HTML forms are created using the
<form> tag, which takes two main attributes:
action specifies the URL of the page that processes the form. The
attribute has two possible values:
get (default value). A form tag example is shown below:
<form>form method="post" action="https://www.webucator.com/course-demos/htm101/process-form.cfm"> <!--form fields go here--> </form>
The value of the
method attribute determines how the form data will be passed to the server.
get is used the data will be appended to the URL as part of a querystring. For example,
if the form is filled out as follows:
When the user submitted the form, the URL for the new page would read (without the line breaks):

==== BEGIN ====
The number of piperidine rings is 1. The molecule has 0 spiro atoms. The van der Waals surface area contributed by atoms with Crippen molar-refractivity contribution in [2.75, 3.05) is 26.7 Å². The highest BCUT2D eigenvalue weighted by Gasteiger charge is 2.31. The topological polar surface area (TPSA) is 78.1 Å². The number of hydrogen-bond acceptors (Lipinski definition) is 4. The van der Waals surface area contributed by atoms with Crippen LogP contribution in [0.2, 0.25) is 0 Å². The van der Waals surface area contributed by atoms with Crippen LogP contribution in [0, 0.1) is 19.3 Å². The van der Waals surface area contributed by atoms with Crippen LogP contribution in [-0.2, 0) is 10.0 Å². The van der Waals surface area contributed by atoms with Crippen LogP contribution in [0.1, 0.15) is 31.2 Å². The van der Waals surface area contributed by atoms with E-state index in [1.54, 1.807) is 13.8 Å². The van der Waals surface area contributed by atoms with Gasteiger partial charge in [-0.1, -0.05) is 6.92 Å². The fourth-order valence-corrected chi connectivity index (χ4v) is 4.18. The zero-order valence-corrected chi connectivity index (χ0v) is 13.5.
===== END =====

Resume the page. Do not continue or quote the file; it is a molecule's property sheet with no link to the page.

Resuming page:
Register.email@example.com&pw=foobar&flavor=hardChoc& sprinkles=on&whip=on&container=wafflecone& requests=I+want+a+really+big+cone%21&discount=20%25&submit button=Place+Order
You'll notice the file name is followed by a question mark, which is followed by several name-value pairs (e.g.,
separated by ampersands (
get method is commonly used by search engines, because it allows the resulting page to be bookmarked.
post is used, the name-value pairs are not sent as part of the querystring. Instead they are sent behind the scenes.
This has the advantage of keeping the values hidden from anyone looking over the user's shoulder. Two other advantages of the
post method are:
As a general rule, you should use
post unless you want the user to be able to bookmark or share (e.g., via email) the resulting web page.